I also think this chart also helps show why these declines feel so bad and cause so much fear so quickly. On average, we go 10 years in between bear markets. So, we get used to 10 years of quiet, less volatile periods, and then all of a sudden we get plunged into a recession very quickly.

We know there has been many periods of uncertainty in the market’s history, and many bear markets.

But, we know that the stock market has also always produced good returns after these crises are over.

On this slide, we are looking at the returns of a 60/40 investment portfolio, 60% in stocks, 40% in bonds. And, knowing who is on the call today – we know this is close to the type of portfolio you are in.

This is looking at the 1, 3, and 5 year returns of a 60/40 portfolio after some significant events in the last 30 years.

So, for example, Black Monday 1987, when the stock market fell 23% in one day – which is equivalent to about 5,000 points on the Dow today – 1 year later a 60/40 portfolio was up 19%, 3 years later it was up 33% and 5 years later it was up 76%.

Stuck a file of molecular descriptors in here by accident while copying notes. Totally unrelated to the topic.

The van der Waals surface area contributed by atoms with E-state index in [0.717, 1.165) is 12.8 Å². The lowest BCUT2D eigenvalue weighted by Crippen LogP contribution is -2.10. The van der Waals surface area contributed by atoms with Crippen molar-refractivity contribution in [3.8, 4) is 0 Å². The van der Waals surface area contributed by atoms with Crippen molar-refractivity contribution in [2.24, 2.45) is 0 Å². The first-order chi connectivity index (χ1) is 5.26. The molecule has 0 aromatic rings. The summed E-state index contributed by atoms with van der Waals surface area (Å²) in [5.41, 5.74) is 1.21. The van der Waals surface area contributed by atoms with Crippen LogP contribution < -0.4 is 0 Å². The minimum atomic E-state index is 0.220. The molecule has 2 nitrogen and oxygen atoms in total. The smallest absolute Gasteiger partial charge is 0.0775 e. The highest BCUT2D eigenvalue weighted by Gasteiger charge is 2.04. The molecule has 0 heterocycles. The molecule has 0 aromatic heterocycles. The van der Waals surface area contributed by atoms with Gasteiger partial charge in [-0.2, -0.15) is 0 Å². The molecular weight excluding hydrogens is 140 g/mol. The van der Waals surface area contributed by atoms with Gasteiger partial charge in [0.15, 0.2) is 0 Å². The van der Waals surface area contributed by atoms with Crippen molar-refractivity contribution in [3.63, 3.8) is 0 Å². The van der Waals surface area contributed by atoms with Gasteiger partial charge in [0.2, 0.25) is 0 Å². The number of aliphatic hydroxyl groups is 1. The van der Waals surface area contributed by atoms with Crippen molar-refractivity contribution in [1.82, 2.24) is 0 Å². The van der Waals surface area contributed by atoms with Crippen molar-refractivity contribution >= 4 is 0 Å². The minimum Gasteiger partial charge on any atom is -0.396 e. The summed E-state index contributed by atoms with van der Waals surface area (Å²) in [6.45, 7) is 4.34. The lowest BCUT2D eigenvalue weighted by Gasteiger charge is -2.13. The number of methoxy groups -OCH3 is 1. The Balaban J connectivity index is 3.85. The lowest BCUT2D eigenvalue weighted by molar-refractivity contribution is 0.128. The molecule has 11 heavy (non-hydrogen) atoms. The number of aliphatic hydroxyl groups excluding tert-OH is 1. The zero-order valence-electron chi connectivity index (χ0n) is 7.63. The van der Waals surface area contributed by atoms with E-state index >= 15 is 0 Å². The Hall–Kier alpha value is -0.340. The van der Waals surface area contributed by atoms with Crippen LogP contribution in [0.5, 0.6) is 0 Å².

More recently, the panic of 2008. A 60/40 portfolio was actually positive 1 year after the collapse of Lehman Brothers despite how bad it was at that time, and began to rise significantly 5 years later.

Notice that this represents a pretty wide variety of events. From single days of very bad events, such as 9/11, to very long economic recessions like 2008. Regardless of the type of event, the market has rebounded and produced decent returns for the long term investor.

And by long term here, we want to be clear we are talking 5 years or more. Even periods of 1-3 years are not guaranteed for positive returns. But, all of you will be around and still investing in 5 years, and that’s why we keep a portion of your investments in equities, because despite the volatility like we have seen recently, we know that over long time periods we will see positive returns again.